He asks for a cup of coffee and drops his photograph on the bar. Someone picks it up almost immediately. He did magic tricks for the tourists. Rabbits out of hats, scarves in his sleeves. He always wore a big black cloak, like a real magician. But it's something, anyway, evidence that maybe Harry isn't entirely crazy to have come here. He can't imagine Snape as a magician; he can't imagine him as anything else. All day, doggedly, he walks the streets of the Quarter, asking everyone he passes. By late afternoon he's run out of strangers, out of streets, and out of hope.
He staggers back to where he began and sinks down on the curb. He sits there for a long time, staring at the ground, thinking how much he'd like a shower and an air-conditioned hotel room. Someone passes behind him, and he sees, out of the corner of his eye, the edge of a black robe, the shadow of a beak-like nose. By the time he scrambles to his feet, Snape is at the corner, and a dozen people surround him. Harry recognizes all their faces, but not the expressions of wonder they wear. The things Snape does are not tricks. They are wandless magic.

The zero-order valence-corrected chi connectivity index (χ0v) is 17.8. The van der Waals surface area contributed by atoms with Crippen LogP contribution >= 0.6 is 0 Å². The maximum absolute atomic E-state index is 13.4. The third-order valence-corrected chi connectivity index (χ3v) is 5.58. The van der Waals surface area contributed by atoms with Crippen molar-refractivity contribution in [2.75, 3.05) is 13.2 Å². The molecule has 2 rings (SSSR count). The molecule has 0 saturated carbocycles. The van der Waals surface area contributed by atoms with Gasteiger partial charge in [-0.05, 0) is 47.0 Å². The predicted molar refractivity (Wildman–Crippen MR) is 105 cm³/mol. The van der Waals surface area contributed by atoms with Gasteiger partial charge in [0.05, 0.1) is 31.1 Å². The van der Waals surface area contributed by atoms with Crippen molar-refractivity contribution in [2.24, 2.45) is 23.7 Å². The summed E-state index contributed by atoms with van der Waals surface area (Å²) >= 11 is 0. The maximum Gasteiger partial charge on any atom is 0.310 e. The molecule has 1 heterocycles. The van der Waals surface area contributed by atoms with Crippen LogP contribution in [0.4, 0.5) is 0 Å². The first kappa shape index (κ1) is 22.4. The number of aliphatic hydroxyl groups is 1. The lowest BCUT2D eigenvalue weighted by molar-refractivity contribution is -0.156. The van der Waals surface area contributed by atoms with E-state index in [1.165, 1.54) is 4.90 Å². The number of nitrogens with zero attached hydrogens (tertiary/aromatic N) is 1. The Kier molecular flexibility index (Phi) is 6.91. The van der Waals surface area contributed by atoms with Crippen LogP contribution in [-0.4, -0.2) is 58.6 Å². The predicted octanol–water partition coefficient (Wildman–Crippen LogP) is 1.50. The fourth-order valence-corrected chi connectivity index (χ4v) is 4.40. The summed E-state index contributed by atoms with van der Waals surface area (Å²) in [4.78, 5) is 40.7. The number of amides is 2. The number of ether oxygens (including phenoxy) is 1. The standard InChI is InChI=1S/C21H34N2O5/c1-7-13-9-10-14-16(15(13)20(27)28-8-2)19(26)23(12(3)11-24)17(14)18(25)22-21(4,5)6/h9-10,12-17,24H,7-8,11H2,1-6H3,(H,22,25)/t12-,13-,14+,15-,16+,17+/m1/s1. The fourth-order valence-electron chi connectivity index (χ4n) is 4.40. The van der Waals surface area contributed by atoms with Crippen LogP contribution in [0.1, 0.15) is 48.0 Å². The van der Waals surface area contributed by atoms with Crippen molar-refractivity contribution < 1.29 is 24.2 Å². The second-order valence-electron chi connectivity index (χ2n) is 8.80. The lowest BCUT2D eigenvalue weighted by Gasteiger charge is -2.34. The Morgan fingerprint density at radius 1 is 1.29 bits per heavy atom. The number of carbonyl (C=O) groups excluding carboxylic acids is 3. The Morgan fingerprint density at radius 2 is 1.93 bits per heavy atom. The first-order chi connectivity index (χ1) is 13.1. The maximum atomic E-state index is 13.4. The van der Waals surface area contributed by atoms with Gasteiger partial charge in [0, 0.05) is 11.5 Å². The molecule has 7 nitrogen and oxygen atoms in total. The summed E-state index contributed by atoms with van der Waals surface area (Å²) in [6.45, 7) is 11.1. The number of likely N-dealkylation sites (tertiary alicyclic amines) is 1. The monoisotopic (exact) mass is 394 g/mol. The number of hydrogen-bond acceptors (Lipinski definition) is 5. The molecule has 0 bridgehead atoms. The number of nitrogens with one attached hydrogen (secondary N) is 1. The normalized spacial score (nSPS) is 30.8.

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Harry stands at the back of the crowd and watches, horrified, as Snape creates light and dismisses it, sets pavement on fire, transfigures a handkerchief into a bird that flies away. No one else realizes what they're seeing; they think he's exceptionally good at sleight of hand. Only Harry knows the truth.
When Snape finishes, people drop things in the hat at his feet. Coins, but folded bills, too, and a bottle of water, and a box of Pop Tarts. Snape nods at each of them, like an emperor receiving tribute. Death, or the proximity of death, has done nothing to reduce his arrogance.
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Eventually, only Harry is left, and Snape nods to him, too, and picks up his props and turns to go. Harry catches his wrist. It's narrower than he expected. He has never touched Snape before, and he is surprised to find him so delicate.